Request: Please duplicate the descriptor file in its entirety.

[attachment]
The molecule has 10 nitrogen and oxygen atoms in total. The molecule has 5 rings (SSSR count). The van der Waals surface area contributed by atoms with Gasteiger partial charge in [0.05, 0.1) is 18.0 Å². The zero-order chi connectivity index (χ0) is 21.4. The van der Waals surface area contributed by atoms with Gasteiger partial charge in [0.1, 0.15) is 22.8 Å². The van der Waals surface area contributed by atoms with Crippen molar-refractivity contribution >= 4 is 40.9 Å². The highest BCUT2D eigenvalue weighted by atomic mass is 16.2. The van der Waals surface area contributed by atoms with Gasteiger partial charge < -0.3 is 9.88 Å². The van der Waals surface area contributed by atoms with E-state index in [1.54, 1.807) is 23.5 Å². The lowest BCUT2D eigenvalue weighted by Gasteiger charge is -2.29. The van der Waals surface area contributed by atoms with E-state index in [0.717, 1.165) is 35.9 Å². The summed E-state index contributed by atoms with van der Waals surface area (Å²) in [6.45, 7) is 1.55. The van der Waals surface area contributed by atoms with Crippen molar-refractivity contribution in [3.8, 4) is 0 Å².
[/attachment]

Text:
The molecule has 10 nitrogen and oxygen atoms in total. The molecule has 5 rings (SSSR count). The van der Waals surface area contributed by atoms with Gasteiger partial charge in [0.05, 0.1) is 18.0 Å². The zero-order chi connectivity index (χ0) is 21.4. The van der Waals surface area contributed by atoms with Gasteiger partial charge in [0.1, 0.15) is 22.8 Å². The van der Waals surface area contributed by atoms with Crippen molar-refractivity contribution >= 4 is 40.9 Å². The highest BCUT2D eigenvalue weighted by atomic mass is 16.2. The van der Waals surface area contributed by atoms with Gasteiger partial charge < -0.3 is 9.88 Å². The van der Waals surface area contributed by atoms with E-state index in [1.54, 1.807) is 23.5 Å². The lowest BCUT2D eigenvalue weighted by Gasteiger charge is -2.29. The van der Waals surface area contributed by atoms with E-state index in [0.717, 1.165) is 35.9 Å². The summed E-state index contributed by atoms with van der Waals surface area (Å²) in [6.45, 7) is 1.55. The van der Waals surface area contributed by atoms with Crippen molar-refractivity contribution in [3.8, 4) is 0 Å².